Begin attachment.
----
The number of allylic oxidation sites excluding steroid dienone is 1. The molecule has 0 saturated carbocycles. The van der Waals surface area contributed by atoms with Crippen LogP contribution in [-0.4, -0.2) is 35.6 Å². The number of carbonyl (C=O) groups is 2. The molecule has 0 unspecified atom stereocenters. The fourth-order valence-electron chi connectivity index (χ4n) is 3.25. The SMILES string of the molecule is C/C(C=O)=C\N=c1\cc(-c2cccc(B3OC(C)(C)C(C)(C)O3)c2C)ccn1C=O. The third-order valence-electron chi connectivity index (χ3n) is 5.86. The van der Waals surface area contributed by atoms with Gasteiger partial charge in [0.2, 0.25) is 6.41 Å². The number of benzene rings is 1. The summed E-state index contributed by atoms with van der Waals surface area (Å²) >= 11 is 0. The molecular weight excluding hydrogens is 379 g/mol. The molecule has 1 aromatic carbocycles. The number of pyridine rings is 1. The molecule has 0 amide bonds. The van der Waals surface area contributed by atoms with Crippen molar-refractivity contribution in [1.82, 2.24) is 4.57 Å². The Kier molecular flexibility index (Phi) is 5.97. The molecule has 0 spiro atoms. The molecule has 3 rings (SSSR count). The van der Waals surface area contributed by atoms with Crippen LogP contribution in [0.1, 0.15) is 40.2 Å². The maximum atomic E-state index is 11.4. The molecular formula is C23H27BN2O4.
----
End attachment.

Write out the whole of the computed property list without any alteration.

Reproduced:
The number of allylic oxidation sites excluding steroid dienone is 1. The molecule has 0 saturated carbocycles. The van der Waals surface area contributed by atoms with Crippen LogP contribution in [-0.4, -0.2) is 35.6 Å². The number of carbonyl (C=O) groups is 2. The molecule has 0 unspecified atom stereocenters. The fourth-order valence-electron chi connectivity index (χ4n) is 3.25. The SMILES string of the molecule is C/C(C=O)=C\N=c1\cc(-c2cccc(B3OC(C)(C)C(C)(C)O3)c2C)ccn1C=O. The third-order valence-electron chi connectivity index (χ3n) is 5.86. The van der Waals surface area contributed by atoms with Gasteiger partial charge in [0.2, 0.25) is 6.41 Å². The number of benzene rings is 1. The summed E-state index contributed by atoms with van der Waals surface area (Å²) >= 11 is 0. The molecular weight excluding hydrogens is 379 g/mol. The molecule has 1 aromatic carbocycles. The number of pyridine rings is 1. The molecule has 0 amide bonds. The van der Waals surface area contributed by atoms with Crippen molar-refractivity contribution in [1.82, 2.24) is 4.57 Å². The Kier molecular flexibility index (Phi) is 5.97. The molecule has 0 spiro atoms. The molecule has 3 rings (SSSR count). The van der Waals surface area contributed by atoms with Crippen LogP contribution in [0.1, 0.15) is 40.2 Å². The maximum atomic E-state index is 11.4. The molecular formula is C23H27BN2O4.